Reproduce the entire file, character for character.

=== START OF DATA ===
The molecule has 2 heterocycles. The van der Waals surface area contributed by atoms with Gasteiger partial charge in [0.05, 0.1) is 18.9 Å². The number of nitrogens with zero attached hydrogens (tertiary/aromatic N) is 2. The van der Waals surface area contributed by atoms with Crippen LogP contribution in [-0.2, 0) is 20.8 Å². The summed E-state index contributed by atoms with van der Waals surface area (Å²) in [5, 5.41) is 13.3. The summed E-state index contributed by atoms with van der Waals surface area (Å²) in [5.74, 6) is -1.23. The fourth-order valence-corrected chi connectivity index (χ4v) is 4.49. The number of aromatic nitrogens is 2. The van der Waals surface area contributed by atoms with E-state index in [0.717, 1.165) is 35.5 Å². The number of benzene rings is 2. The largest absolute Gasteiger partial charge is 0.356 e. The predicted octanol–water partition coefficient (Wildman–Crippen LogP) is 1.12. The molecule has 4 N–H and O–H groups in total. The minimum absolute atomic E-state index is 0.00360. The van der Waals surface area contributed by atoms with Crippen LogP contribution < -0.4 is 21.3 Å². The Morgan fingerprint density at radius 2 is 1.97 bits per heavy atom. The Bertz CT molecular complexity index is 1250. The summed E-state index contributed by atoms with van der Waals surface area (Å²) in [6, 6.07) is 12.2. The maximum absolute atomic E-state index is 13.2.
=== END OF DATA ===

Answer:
The molecule has 2 heterocycles. The van der Waals surface area contributed by atoms with Gasteiger partial charge in [0.05, 0.1) is 18.9 Å². The number of nitrogens with zero attached hydrogens (tertiary/aromatic N) is 2. The van der Waals surface area contributed by atoms with Crippen LogP contribution in [-0.2, 0) is 20.8 Å². The summed E-state index contributed by atoms with van der Waals surface area (Å²) in [5, 5.41) is 13.3. The summed E-state index contributed by atoms with van der Waals surface area (Å²) in [5.74, 6) is -1.23. The fourth-order valence-corrected chi connectivity index (χ4v) is 4.49. The number of aromatic nitrogens is 2. The van der Waals surface area contributed by atoms with E-state index in [0.717, 1.165) is 35.5 Å². The number of benzene rings is 2. The largest absolute Gasteiger partial charge is 0.356 e. The predicted octanol–water partition coefficient (Wildman–Crippen LogP) is 1.12. The molecule has 4 N–H and O–H groups in total. The minimum absolute atomic E-state index is 0.00360. The van der Waals surface area contributed by atoms with Crippen LogP contribution < -0.4 is 21.3 Å². The Morgan fingerprint density at radius 2 is 1.97 bits per heavy atom. The Bertz CT molecular complexity index is 1250. The summed E-state index contributed by atoms with van der Waals surface area (Å²) in [6, 6.07) is 12.2. The maximum absolute atomic E-state index is 13.2.